5 Ways to Avoid Lines at the Airport

Often, airline travelers have to navigate a labyrinth of check-in and security lines before boarding their airplane or reentering the country after a trip abroad. How bad can it get? During the 2016 College Football playoff tournament, Sky Harbour airport in Phoenix, AZ instituted a “3-2-1” recommendation: Flyers should arrive at the check-in counter a full three hours before their flight; they should be in the security line at least two hours before their flight; and plan to be at the gate at least one hour before your flight. 1 Seems like a long lead time. Is it really necessary?

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Here are five ways to avoid the worst lines at the airport.

1. Apply for Global Entry

Global Entry is a security clearance program operated by the U.S Customs and Border Protection agency that grants approved travelers expedited entry into the U.S. after an international trip. Global Entry membership also includes access to the TSA Pre® program, which offers streamlined security screening for international and domestic flyers.

TSA Pre✓® allows you to bypass long lines, and members are not required to take off jackets and shoes, or remove laptops and liquids from luggage at security. There is a $100 application fee for Global Entry (which includes TSA Pre✓® access) and membership is good for five years.

2. Join CLEAR

In addition to TSA Pre✓®, a company called CLEAR can help you speed through security. CLEAR members can quickly verify their identity before reaching the TSA security screeners using fingerprints or eye scans. Once verified, members can skip to the front of the security line. Best of all, CLEAR members can still access expedited TSA Pre✓® security screening if they belong to both programs.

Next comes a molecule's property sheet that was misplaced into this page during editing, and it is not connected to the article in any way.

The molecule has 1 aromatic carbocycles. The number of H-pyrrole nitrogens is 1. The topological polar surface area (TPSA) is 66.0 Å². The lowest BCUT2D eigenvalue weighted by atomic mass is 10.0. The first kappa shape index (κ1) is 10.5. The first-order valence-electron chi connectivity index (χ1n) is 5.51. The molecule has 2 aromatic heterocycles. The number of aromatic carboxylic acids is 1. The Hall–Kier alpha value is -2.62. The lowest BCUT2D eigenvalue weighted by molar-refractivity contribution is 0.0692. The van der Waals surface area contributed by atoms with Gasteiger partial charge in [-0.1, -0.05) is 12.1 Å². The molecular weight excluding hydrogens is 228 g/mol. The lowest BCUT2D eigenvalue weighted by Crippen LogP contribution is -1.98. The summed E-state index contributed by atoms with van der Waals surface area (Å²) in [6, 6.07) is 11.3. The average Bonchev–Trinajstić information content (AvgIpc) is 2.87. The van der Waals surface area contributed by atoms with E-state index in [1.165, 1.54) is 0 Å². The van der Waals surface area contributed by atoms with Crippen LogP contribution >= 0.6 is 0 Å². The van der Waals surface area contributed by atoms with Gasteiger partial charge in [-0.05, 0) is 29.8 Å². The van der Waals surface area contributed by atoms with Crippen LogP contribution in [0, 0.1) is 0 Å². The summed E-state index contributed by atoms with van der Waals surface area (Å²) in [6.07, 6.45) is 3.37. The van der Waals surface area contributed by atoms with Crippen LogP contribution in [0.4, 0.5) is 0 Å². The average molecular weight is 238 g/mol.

CLEAR is available at a handful of airports throughout the United States and is expanding by launching partnerships with major airlines. Delta, for example, will offer discounted membership to its elite flyers. Membership is $179 a year for an individual and $50 for each additional family member 18 years and older.

3. Arrive prepared

To avoid lines at airline ticket counters, arrive at the airport as prepared as possible. Print your boarding pass at home or get it sent to you electronically so you can go straight to security if you are not checking luggage. If you do need to check a bag, you should still check-in ahead of time and make use of the “bag drop” line, if your carrier operates one. These lines exist expressly to tag baggage.

4. Consider upgrading to first class

The latest trend in the airline industry? Instead of pricing first-class tickets out of reach for most passengers and reserving upgrades for frequent travelers, airlines are offering aggressively discounted first class upgrades at check-in. On short flights, an upgrade could cost less than $100, but still includes priority check-in and boarding privileges that can expedite your trip through the airport. To maximize your chances of receiving these offers, check in online as early as possible, typically 24 hours before departure.

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5. Utilize early boarding privileges

When you board late, you not only have to wait in line, but you also might find the overhead bins full and be forced to check your bag. However, most airlines offer some form of early boarding for various types of passengers. For example, priority boarding may be available to travelers who are injured, pregnant or disabled. In other cases, early boarding is offered to families traveling with small children or active duty service members in uniform. And of course, those with elite status in an airline’s frequent flyer program will receive priority boarding. In many cases, you must present yourself to the gate agents in advance in order to be eligible for these privileges.

Legal Disclaimer: This site is for educational purposes and is not a substitute for professional advice. The material on this site is not intended to provide legal, investment, or financial advice and does not indicate the availability of any Discover product or service. It does not guarantee that Discover offers or endorses a product or service. For specific advice about your unique circumstances, you may wish to consult a qualified professional.

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